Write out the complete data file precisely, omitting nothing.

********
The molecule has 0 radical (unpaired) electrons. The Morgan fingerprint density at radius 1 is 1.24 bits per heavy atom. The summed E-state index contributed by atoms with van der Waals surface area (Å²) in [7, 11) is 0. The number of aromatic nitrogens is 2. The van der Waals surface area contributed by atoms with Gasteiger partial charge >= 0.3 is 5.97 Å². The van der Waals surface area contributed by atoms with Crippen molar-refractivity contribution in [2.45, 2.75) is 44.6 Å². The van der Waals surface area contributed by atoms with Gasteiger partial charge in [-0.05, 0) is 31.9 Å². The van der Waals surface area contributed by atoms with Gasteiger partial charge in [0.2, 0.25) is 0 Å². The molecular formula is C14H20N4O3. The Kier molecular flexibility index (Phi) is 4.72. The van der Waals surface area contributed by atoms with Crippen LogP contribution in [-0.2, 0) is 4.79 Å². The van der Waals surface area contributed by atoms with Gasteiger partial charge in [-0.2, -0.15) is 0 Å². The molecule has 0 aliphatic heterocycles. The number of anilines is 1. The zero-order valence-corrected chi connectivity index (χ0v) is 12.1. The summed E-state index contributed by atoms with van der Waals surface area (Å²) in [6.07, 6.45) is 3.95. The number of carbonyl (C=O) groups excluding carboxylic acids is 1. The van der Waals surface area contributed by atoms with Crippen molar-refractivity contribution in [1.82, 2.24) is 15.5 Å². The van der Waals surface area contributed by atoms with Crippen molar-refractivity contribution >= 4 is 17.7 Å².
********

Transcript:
The molecule has 0 radical (unpaired) electrons. The Morgan fingerprint density at radius 1 is 1.24 bits per heavy atom. The summed E-state index contributed by atoms with van der Waals surface area (Å²) in [7, 11) is 0. The number of aromatic nitrogens is 2. The van der Waals surface area contributed by atoms with Gasteiger partial charge >= 0.3 is 5.97 Å². The van der Waals surface area contributed by atoms with Crippen molar-refractivity contribution in [2.45, 2.75) is 44.6 Å². The van der Waals surface area contributed by atoms with Gasteiger partial charge in [-0.05, 0) is 31.9 Å². The van der Waals surface area contributed by atoms with Gasteiger partial charge in [0.2, 0.25) is 0 Å². The molecular formula is C14H20N4O3. The Kier molecular flexibility index (Phi) is 4.72. The van der Waals surface area contributed by atoms with Crippen LogP contribution in [-0.2, 0) is 4.79 Å². The van der Waals surface area contributed by atoms with Gasteiger partial charge in [-0.2, -0.15) is 0 Å². The molecule has 0 aliphatic heterocycles. The number of anilines is 1. The zero-order valence-corrected chi connectivity index (χ0v) is 12.1. The summed E-state index contributed by atoms with van der Waals surface area (Å²) in [6.07, 6.45) is 3.95. The number of carbonyl (C=O) groups excluding carboxylic acids is 1. The van der Waals surface area contributed by atoms with Crippen molar-refractivity contribution in [1.82, 2.24) is 15.5 Å². The van der Waals surface area contributed by atoms with Crippen molar-refractivity contribution >= 4 is 17.7 Å².